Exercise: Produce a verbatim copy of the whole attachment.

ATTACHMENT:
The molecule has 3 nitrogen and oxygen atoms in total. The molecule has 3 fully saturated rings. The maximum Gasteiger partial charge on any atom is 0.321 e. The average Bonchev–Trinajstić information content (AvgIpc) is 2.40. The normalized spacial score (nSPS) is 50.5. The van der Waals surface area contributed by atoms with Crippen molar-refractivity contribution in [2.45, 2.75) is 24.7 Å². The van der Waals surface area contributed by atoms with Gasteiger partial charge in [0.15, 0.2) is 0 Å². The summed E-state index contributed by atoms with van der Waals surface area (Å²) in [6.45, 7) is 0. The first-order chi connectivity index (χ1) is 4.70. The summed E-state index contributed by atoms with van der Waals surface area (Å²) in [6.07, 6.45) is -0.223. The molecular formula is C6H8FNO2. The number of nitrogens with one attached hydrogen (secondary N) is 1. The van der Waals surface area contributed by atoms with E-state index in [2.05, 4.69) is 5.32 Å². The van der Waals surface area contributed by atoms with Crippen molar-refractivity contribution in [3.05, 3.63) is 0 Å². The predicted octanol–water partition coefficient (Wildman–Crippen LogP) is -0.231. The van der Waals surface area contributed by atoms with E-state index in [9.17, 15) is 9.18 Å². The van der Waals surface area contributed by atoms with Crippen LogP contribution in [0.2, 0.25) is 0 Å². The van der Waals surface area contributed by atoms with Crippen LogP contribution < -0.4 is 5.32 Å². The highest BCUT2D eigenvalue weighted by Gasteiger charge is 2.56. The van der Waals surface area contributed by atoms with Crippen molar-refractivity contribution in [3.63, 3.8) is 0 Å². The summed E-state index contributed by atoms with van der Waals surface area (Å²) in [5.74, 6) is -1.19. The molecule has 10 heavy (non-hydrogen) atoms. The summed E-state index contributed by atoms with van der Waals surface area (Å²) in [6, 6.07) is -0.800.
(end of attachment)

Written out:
The molecule has 3 nitrogen and oxygen atoms in total. The molecule has 3 fully saturated rings. The maximum Gasteiger partial charge on any atom is 0.321 e. The average Bonchev–Trinajstić information content (AvgIpc) is 2.40. The normalized spacial score (nSPS) is 50.5. The van der Waals surface area contributed by atoms with Crippen molar-refractivity contribution in [2.45, 2.75) is 24.7 Å². The van der Waals surface area contributed by atoms with Gasteiger partial charge in [0.15, 0.2) is 0 Å². The summed E-state index contributed by atoms with van der Waals surface area (Å²) in [6.45, 7) is 0. The first-order chi connectivity index (χ1) is 4.70. The summed E-state index contributed by atoms with van der Waals surface area (Å²) in [6.07, 6.45) is -0.223. The molecular formula is C6H8FNO2. The number of nitrogens with one attached hydrogen (secondary N) is 1. The van der Waals surface area contributed by atoms with E-state index in [2.05, 4.69) is 5.32 Å². The van der Waals surface area contributed by atoms with Crippen molar-refractivity contribution in [3.05, 3.63) is 0 Å². The predicted octanol–water partition coefficient (Wildman–Crippen LogP) is -0.231. The van der Waals surface area contributed by atoms with E-state index in [9.17, 15) is 9.18 Å². The van der Waals surface area contributed by atoms with Crippen LogP contribution in [0.2, 0.25) is 0 Å². The van der Waals surface area contributed by atoms with Crippen LogP contribution < -0.4 is 5.32 Å². The highest BCUT2D eigenvalue weighted by Gasteiger charge is 2.56. The van der Waals surface area contributed by atoms with Crippen molar-refractivity contribution in [3.63, 3.8) is 0 Å². The summed E-state index contributed by atoms with van der Waals surface area (Å²) in [5.74, 6) is -1.19. The molecule has 10 heavy (non-hydrogen) atoms. The summed E-state index contributed by atoms with van der Waals surface area (Å²) in [6, 6.07) is -0.800.